Cytochrome c released from mitochondria has been proposed to be an essential component of an apoptotic pathway responsive to DNA damage and other forms of cell stress. Murine embryos devoid of cytochrome c die in utero by midgestation, but cell lines established from early cytochrome c null embryos are viable under conditions that compensate for defective oxidative phosphorylation. As compared to cell lines established from wild-type embryos, cells lacking cytochrome c show reduced caspase-3 activation and are resistant to the proapoptotic effects of UV irradiation, serum withdrawal, or staurosporine. In contrast, cells lacking cytochrome c demonstrate increased sensitivity to cell death signals triggered by TNFα. These results define the role of cytochrome c in different apoptotic signaling cascades.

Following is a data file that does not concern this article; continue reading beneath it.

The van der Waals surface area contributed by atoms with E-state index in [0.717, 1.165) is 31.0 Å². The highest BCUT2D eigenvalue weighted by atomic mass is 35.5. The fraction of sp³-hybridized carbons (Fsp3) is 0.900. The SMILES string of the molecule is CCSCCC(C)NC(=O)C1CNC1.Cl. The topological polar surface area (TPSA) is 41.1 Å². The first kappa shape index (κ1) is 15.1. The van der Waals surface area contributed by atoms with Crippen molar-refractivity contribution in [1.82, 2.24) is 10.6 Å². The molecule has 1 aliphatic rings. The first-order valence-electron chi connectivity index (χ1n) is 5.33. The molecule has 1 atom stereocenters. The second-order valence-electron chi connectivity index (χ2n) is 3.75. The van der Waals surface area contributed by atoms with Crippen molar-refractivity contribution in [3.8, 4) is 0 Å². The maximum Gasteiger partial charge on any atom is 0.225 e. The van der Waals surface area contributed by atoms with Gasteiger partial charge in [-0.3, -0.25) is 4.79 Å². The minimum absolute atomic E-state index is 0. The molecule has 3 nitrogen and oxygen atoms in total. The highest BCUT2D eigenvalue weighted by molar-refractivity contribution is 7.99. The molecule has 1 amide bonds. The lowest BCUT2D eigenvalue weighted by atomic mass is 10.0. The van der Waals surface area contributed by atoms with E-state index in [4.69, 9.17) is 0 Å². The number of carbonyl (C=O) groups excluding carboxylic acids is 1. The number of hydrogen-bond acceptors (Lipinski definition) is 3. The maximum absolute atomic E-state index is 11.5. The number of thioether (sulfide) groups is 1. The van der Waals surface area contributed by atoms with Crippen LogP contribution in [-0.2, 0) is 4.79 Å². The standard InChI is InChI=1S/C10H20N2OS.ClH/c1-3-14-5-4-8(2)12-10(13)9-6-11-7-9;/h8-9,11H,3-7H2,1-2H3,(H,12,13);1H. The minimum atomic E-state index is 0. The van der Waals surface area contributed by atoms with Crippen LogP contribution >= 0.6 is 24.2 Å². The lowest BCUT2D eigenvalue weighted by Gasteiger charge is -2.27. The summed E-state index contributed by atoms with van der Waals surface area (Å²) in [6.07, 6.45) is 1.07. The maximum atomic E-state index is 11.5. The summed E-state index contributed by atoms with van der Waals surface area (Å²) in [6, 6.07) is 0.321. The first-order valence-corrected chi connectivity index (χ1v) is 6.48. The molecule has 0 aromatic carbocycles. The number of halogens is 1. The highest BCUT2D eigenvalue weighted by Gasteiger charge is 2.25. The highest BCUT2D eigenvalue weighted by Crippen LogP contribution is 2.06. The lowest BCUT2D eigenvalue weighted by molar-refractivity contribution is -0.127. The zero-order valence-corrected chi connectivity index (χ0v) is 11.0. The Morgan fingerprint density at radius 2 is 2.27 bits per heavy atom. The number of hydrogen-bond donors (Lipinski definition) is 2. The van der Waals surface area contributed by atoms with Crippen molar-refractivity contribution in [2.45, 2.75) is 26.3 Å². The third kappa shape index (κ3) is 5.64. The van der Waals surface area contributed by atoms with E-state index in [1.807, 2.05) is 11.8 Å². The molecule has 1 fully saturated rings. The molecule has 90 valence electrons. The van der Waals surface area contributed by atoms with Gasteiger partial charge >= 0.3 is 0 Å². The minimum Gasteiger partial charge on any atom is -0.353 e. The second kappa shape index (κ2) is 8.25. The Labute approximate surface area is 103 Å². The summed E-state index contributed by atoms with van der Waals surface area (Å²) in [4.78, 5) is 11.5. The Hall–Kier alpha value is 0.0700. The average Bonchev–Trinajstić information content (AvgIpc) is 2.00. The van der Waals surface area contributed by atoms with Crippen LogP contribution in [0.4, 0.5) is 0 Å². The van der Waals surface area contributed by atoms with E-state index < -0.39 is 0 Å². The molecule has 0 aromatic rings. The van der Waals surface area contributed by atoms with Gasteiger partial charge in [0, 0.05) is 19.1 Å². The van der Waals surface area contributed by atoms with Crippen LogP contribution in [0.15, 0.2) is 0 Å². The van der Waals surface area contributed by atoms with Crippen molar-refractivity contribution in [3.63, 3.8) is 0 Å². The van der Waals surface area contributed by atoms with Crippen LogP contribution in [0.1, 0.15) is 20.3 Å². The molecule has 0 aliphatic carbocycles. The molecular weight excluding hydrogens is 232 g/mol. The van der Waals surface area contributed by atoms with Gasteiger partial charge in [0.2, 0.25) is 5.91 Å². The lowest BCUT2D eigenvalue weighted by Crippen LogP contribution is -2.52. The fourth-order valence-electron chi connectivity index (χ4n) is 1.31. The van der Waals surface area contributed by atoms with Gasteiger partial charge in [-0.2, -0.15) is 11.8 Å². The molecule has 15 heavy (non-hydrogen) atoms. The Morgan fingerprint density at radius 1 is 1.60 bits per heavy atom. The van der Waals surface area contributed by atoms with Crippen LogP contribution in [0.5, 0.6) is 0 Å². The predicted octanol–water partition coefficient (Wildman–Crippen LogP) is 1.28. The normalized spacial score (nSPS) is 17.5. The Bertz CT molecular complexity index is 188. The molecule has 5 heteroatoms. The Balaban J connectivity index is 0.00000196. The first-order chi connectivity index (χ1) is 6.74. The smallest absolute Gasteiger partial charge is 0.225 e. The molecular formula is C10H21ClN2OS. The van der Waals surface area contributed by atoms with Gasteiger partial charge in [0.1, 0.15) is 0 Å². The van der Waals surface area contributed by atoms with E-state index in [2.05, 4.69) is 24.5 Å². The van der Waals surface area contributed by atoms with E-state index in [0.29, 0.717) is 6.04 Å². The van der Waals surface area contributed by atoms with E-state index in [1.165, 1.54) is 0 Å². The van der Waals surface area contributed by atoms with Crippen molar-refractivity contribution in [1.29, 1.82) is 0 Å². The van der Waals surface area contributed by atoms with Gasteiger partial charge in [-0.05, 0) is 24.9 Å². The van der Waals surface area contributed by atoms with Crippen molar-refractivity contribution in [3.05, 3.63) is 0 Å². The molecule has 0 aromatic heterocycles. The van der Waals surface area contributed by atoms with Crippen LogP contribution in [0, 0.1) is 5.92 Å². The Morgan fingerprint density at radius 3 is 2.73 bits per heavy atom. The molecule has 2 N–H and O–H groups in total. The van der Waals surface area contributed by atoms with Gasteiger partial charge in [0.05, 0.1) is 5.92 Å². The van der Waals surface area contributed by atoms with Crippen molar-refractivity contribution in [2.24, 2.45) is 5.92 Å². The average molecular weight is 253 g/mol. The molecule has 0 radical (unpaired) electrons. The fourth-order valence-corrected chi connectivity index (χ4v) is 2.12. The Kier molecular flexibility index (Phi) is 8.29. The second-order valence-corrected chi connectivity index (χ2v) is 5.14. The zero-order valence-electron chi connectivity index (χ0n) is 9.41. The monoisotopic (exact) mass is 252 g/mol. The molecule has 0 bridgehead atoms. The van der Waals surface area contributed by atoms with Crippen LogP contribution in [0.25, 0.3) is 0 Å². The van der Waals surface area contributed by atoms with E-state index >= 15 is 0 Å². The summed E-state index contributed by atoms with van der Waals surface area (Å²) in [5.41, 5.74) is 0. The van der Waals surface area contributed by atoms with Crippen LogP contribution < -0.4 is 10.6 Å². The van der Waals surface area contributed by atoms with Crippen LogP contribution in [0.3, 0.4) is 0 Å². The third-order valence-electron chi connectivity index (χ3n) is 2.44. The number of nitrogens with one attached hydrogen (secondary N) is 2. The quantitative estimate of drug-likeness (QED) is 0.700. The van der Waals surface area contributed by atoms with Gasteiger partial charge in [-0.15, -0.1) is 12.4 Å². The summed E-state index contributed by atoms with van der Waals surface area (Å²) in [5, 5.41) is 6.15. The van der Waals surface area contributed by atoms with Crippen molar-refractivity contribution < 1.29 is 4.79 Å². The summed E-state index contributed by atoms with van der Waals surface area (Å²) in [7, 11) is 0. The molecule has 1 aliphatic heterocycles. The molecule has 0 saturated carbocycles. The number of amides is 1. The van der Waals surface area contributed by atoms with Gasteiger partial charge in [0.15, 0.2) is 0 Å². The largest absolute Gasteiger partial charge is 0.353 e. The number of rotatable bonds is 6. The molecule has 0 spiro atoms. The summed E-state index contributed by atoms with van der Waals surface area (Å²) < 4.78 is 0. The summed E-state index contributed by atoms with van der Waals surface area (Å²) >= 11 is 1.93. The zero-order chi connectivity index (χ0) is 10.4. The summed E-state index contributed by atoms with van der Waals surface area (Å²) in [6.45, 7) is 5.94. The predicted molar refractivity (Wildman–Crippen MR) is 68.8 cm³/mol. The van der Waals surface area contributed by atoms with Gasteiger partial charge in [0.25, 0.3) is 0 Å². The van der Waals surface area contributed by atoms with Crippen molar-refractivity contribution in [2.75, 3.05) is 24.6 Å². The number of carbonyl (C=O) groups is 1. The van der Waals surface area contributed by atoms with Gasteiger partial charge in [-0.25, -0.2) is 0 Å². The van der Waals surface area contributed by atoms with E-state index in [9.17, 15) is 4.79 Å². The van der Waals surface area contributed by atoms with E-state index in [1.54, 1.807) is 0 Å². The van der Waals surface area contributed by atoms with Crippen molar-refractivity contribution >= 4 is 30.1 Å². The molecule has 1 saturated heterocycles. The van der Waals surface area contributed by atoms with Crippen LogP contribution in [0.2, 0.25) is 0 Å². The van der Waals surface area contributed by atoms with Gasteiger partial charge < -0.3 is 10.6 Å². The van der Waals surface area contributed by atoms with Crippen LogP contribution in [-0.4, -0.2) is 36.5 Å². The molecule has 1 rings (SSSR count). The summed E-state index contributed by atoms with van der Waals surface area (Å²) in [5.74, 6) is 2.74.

|Original language||English (US)|
|Number of pages||11|
|Publication status||Published - May 12 2000|
ASJC Scopus subject areas
- Cell Biology
- Molecular Biology